DEFF Research Database (Denmark)

    Müller, Jana Annina; Wendt, Dorothea; Kollmeier, Birger

    2016-01-01

    The aim of this study was to validate a procedure for performing the audio-visual paradigm introduced by Wendt et al. (2015) with reduced practical challenges. The original paradigm records eye fixations using an eye tracker and calculates the duration of sentence comprehension based on a bootstr...

  10. Is human sentence parsing serial or parallel? Evidence from event-related brain potentials.

    Science.gov (United States)

    Hopf, Jens-Max; Bader, Markus; Meng, Michael; Bayer, Josef

    2003-01-01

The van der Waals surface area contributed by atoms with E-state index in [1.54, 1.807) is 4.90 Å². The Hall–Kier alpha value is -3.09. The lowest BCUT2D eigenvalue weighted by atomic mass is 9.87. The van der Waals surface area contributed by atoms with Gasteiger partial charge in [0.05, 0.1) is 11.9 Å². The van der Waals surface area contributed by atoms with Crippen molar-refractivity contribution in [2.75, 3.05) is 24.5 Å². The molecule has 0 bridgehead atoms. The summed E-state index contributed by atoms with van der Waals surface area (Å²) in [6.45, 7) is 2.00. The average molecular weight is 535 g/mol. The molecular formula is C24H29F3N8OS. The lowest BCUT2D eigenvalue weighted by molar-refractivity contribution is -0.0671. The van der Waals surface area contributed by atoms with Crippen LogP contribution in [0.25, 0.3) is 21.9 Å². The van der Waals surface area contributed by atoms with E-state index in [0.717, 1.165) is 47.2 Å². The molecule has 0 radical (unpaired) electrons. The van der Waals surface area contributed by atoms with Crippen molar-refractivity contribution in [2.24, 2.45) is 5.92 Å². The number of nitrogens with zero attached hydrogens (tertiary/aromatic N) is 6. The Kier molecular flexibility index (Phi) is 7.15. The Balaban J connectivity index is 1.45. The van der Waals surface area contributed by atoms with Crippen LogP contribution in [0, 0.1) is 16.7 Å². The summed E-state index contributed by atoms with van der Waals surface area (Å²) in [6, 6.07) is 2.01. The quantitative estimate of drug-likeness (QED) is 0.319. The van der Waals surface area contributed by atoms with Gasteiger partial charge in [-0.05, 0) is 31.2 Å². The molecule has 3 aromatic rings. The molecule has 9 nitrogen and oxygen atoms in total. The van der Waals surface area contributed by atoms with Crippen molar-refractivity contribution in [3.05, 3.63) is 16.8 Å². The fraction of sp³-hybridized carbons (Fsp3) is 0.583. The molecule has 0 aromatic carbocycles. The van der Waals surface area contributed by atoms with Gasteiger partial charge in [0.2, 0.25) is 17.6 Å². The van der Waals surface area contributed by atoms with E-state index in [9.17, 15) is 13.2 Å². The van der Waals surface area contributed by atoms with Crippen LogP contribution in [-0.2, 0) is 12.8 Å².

In this ERP study we investigate the processes that occur in syntactically ambiguous German sentences at the point of disambiguation. Whereas most psycholinguistic theories agree on the view that processing difficulties arise when parsing preferences are disconfirmed (so-called garden-path effects), important differences exist with respect to theoretical assumptions about the parser's recovery from a misparse. A key distinction can be made between parsers that compute all alternative syntactic structures in parallel (parallel parsers) and parsers that compute only a single preferred analysis (serial parsers). To distinguish empirically between parallel and serial parsing models, we compare ERP responses to garden-path sentences with ERP responses to truly ungrammatical sentences. Garden-path sentences contain a temporary and ultimately curable ungrammaticality, whereas truly ungrammatical sentences remain so permanently--a difference which gives rise to different predictions in the two classes of parsing architectures. At the disambiguating word, ERPs in both sentence types show negative shifts of similar onset latency, amplitude, and scalp distribution in an initial time window between 300 and 500 ms. In a following time window (500-700 ms), the negative shift to garden-path sentences disappears at right central parietal sites, while it continues in permanently ungrammatical sentences. These data are taken as evidence for a strictly serial parser. The absence of a difference in the early time window indicates that temporary and permanent ungrammaticalities trigger the same kind of parsing responses. Later differences can be related to successful reanalysis in garden-path but not in ungrammatical sentences. Copyright 2003 Elsevier Science B.V.